Vegas Seven

A City in Focus

At long last, our photographer takes flight to capture little Las Vegas.

My first break in photography was for the in-flight magazine of Japan’s All Nippon Airways. After the publication was printed, I would scour the pages and admire the work of other photographers, inevitably pausing when I saw a uniquely framed shot of a stunning Japanese landscape spread across two pages. I often couldn’t tell if it was a toy model or the real deal. This was before I fully understood the art of tilt-shift photography. But once I did, I made myself a promise: One day, I would use a tilt-shift lens to photograph iconic areas in Las Vegas.

It took more than five years, but last month I finally fulfilled that promise. After securing a ride with Sundance Helicopters, I consulted Google Earth to plan the route, selecting prominent areas of the Valley: the Strip (of course), Lake Las Vegas, Red Rock, Nellis Air Force Base, Las Vegas Motor Speedway, etc. Not that I had final say on the locations—we were at the mercy of the Federal Aviation Administration’s approval.

I did, however, choose our departure time. Because shadows are crucial to this type of aerial photography, there were only two ideal options: early morning or late afternoon. We opted for a 4 p.m. takeoff, and as soon as the helicopter lifted off the pad, it dawned on me that the only thing keeping me inside the doorless aircraft was my seatbelt—which sounds obvious, yet the realization still causes your pulse to race.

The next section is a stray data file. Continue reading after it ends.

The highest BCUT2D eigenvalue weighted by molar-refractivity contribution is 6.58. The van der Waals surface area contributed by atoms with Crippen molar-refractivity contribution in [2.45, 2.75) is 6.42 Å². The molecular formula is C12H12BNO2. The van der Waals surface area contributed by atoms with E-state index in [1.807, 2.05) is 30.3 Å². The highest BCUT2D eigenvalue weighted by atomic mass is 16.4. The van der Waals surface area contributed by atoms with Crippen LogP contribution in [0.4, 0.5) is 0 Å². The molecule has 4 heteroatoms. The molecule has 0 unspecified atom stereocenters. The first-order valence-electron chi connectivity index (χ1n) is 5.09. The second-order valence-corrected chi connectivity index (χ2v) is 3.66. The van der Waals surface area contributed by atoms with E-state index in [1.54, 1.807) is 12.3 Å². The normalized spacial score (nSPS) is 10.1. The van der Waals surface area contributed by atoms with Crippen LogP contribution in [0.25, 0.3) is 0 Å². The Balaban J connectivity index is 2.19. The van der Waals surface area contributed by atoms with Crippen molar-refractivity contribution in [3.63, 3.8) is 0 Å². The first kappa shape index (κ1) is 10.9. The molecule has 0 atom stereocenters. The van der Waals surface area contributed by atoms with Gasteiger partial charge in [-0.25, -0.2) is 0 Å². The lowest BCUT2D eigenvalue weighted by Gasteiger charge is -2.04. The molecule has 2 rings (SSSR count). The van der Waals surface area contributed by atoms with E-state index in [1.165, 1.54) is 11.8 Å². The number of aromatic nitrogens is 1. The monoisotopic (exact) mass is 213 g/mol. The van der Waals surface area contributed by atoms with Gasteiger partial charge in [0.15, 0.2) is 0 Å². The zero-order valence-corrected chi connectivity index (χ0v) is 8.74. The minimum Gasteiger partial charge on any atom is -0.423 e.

Perhaps to test my alertness—or my bladder control—the pilot’s first maneuver was to bank hard to the right to head north on the Strip. When he did, I was literally facing the ground. It was both awesome and frightening. Then my inner photographer kicked in and I started clicking away.

We did a couple of runs up and down the Strip, then headed toward Nellis and the speedway. From there, we went to Red Rock, which was the only place I had difficulty shooting—because the topography looked different from the air, I just couldn’t get my bearings. Another challenge: waiting for the Bellagio Fountains show to begin—I think we hovered above the Cromwell for about seven minutes. A split second after we decided to leave, the show started, and the pilot made a sharp turn so I could get the shot.

By the time our two-hour adventure across the Valley ended, I had taken more than 2,000 photographs. My editor and I then narrowed 2,000 down to 200, eventually settling on the seven images that you see on these pages (you can view additional shots—as well as video of the experience—at

Of course, now that I’ve scratched one city off my tilt-shift photography bucket list, it’s time to add another: Next stop, Dubai!

Anthony Mair

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